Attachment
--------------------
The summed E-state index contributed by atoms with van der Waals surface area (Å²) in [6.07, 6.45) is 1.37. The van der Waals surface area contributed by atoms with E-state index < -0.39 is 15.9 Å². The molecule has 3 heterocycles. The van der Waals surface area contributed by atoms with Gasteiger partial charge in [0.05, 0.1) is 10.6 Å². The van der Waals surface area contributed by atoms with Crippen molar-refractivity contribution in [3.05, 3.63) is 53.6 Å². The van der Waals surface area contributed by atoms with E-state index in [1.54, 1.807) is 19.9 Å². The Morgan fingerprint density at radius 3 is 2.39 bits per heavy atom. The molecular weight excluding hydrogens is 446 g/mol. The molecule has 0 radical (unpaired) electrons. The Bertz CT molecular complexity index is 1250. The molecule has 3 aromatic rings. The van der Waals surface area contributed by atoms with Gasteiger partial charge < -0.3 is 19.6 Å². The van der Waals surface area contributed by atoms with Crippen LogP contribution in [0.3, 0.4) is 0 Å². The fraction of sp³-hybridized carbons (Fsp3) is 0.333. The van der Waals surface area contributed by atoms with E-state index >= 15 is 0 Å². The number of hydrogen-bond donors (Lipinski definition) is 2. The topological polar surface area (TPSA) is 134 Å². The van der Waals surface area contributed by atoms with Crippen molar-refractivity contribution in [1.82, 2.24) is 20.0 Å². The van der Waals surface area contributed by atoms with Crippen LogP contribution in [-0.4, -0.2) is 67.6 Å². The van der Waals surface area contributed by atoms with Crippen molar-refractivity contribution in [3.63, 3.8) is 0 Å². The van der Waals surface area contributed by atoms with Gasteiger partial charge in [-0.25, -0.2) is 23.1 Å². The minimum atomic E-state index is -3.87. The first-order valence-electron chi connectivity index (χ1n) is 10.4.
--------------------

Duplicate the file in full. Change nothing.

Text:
The summed E-state index contributed by atoms with van der Waals surface area (Å²) in [6.07, 6.45) is 1.37. The van der Waals surface area contributed by atoms with E-state index < -0.39 is 15.9 Å². The molecule has 3 heterocycles. The van der Waals surface area contributed by atoms with Gasteiger partial charge in [0.05, 0.1) is 10.6 Å². The van der Waals surface area contributed by atoms with Crippen molar-refractivity contribution in [3.05, 3.63) is 53.6 Å². The van der Waals surface area contributed by atoms with E-state index in [1.54, 1.807) is 19.9 Å². The Morgan fingerprint density at radius 3 is 2.39 bits per heavy atom. The molecular weight excluding hydrogens is 446 g/mol. The molecule has 0 radical (unpaired) electrons. The Bertz CT molecular complexity index is 1250. The molecule has 3 aromatic rings. The van der Waals surface area contributed by atoms with Gasteiger partial charge < -0.3 is 19.6 Å². The van der Waals surface area contributed by atoms with Crippen LogP contribution in [0.3, 0.4) is 0 Å². The fraction of sp³-hybridized carbons (Fsp3) is 0.333. The van der Waals surface area contributed by atoms with E-state index >= 15 is 0 Å². The number of hydrogen-bond donors (Lipinski definition) is 2. The topological polar surface area (TPSA) is 134 Å². The van der Waals surface area contributed by atoms with Crippen molar-refractivity contribution in [1.82, 2.24) is 20.0 Å². The van der Waals surface area contributed by atoms with Crippen LogP contribution in [-0.4, -0.2) is 67.6 Å². The van der Waals surface area contributed by atoms with Crippen molar-refractivity contribution in [3.63, 3.8) is 0 Å². The van der Waals surface area contributed by atoms with Gasteiger partial charge in [-0.25, -0.2) is 23.1 Å². The minimum atomic E-state index is -3.87. The first-order valence-electron chi connectivity index (χ1n) is 10.4.